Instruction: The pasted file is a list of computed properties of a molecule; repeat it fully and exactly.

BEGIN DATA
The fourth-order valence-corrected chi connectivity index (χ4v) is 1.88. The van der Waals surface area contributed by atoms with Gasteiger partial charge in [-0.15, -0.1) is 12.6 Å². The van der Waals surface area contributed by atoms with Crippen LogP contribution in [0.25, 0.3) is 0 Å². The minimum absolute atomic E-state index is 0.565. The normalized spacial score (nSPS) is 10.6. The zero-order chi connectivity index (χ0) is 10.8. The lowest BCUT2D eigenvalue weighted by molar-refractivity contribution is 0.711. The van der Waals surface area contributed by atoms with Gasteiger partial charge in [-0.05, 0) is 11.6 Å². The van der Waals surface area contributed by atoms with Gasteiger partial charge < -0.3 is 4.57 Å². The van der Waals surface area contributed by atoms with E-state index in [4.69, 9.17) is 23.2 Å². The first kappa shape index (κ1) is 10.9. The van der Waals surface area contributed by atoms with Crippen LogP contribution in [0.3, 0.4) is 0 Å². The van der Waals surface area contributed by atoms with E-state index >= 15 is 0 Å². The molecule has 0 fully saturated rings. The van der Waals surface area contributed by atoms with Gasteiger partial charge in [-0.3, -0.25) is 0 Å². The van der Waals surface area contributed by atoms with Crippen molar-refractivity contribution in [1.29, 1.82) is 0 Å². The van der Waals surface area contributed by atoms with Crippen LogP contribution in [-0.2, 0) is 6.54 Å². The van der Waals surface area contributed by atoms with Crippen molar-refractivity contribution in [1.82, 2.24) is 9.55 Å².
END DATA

The fourth-order valence-corrected chi connectivity index (χ4v) is 1.88. The van der Waals surface area contributed by atoms with Gasteiger partial charge in [-0.15, -0.1) is 12.6 Å². The van der Waals surface area contributed by atoms with Crippen LogP contribution in [0.25, 0.3) is 0 Å². The minimum absolute atomic E-state index is 0.565. The normalized spacial score (nSPS) is 10.6. The zero-order chi connectivity index (χ0) is 10.8. The lowest BCUT2D eigenvalue weighted by molar-refractivity contribution is 0.711. The van der Waals surface area contributed by atoms with Gasteiger partial charge in [-0.05, 0) is 11.6 Å². The van der Waals surface area contributed by atoms with Gasteiger partial charge < -0.3 is 4.57 Å². The van der Waals surface area contributed by atoms with E-state index in [4.69, 9.17) is 23.2 Å². The first kappa shape index (κ1) is 10.9. The van der Waals surface area contributed by atoms with Crippen LogP contribution in [0.3, 0.4) is 0 Å². The van der Waals surface area contributed by atoms with E-state index >= 15 is 0 Å². The molecule has 0 fully saturated rings. The van der Waals surface area contributed by atoms with Gasteiger partial charge in [-0.3, -0.25) is 0 Å². The van der Waals surface area contributed by atoms with Crippen molar-refractivity contribution in [1.29, 1.82) is 0 Å². The van der Waals surface area contributed by atoms with Crippen LogP contribution in [-0.2, 0) is 6.54 Å². The van der Waals surface area contributed by atoms with Crippen molar-refractivity contribution in [1.82, 2.24) is 9.55 Å².